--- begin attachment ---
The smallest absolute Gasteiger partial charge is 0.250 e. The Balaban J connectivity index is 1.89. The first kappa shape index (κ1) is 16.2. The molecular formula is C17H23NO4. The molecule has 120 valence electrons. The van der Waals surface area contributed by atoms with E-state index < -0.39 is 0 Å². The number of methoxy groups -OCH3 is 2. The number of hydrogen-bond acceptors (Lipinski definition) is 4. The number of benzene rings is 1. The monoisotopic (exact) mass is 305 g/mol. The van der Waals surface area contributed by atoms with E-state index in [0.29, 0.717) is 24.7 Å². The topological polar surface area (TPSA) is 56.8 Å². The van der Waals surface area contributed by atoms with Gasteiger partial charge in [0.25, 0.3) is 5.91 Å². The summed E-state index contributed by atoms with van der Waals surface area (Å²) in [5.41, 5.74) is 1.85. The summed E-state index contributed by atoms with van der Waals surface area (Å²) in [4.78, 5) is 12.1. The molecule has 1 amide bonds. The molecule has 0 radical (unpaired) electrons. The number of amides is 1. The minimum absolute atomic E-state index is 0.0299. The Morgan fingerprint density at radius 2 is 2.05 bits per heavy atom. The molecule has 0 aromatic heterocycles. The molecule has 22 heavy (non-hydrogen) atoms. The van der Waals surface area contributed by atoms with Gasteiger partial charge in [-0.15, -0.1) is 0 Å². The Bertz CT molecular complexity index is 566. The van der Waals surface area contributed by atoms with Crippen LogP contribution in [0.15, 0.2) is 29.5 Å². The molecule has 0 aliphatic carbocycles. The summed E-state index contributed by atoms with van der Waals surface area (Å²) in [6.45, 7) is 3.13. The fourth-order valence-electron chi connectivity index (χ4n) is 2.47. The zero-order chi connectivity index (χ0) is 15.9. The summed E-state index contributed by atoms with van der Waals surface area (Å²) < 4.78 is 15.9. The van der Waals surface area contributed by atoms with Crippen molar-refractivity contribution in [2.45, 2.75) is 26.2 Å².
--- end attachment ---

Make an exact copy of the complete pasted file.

The smallest absolute Gasteiger partial charge is 0.250 e. The Balaban J connectivity index is 1.89. The first kappa shape index (κ1) is 16.2. The molecular formula is C17H23NO4. The molecule has 120 valence electrons. The van der Waals surface area contributed by atoms with E-state index < -0.39 is 0 Å². The number of methoxy groups -OCH3 is 2. The number of hydrogen-bond acceptors (Lipinski definition) is 4. The number of benzene rings is 1. The monoisotopic (exact) mass is 305 g/mol. The van der Waals surface area contributed by atoms with E-state index in [0.29, 0.717) is 24.7 Å². The topological polar surface area (TPSA) is 56.8 Å². The van der Waals surface area contributed by atoms with Gasteiger partial charge in [0.25, 0.3) is 5.91 Å². The summed E-state index contributed by atoms with van der Waals surface area (Å²) in [5.41, 5.74) is 1.85. The summed E-state index contributed by atoms with van der Waals surface area (Å²) in [4.78, 5) is 12.1. The molecule has 1 amide bonds. The molecule has 0 radical (unpaired) electrons. The number of amides is 1. The minimum absolute atomic E-state index is 0.0299. The Morgan fingerprint density at radius 2 is 2.05 bits per heavy atom. The molecule has 0 aromatic heterocycles. The molecule has 22 heavy (non-hydrogen) atoms. The van der Waals surface area contributed by atoms with Gasteiger partial charge in [-0.15, -0.1) is 0 Å². The Bertz CT molecular complexity index is 566. The van der Waals surface area contributed by atoms with Crippen LogP contribution in [0.15, 0.2) is 29.5 Å². The molecule has 0 aliphatic carbocycles. The summed E-state index contributed by atoms with van der Waals surface area (Å²) in [6.45, 7) is 3.13. The fourth-order valence-electron chi connectivity index (χ4n) is 2.47. The zero-order chi connectivity index (χ0) is 15.9. The summed E-state index contributed by atoms with van der Waals surface area (Å²) < 4.78 is 15.9. The van der Waals surface area contributed by atoms with Crippen molar-refractivity contribution in [2.45, 2.75) is 26.2 Å².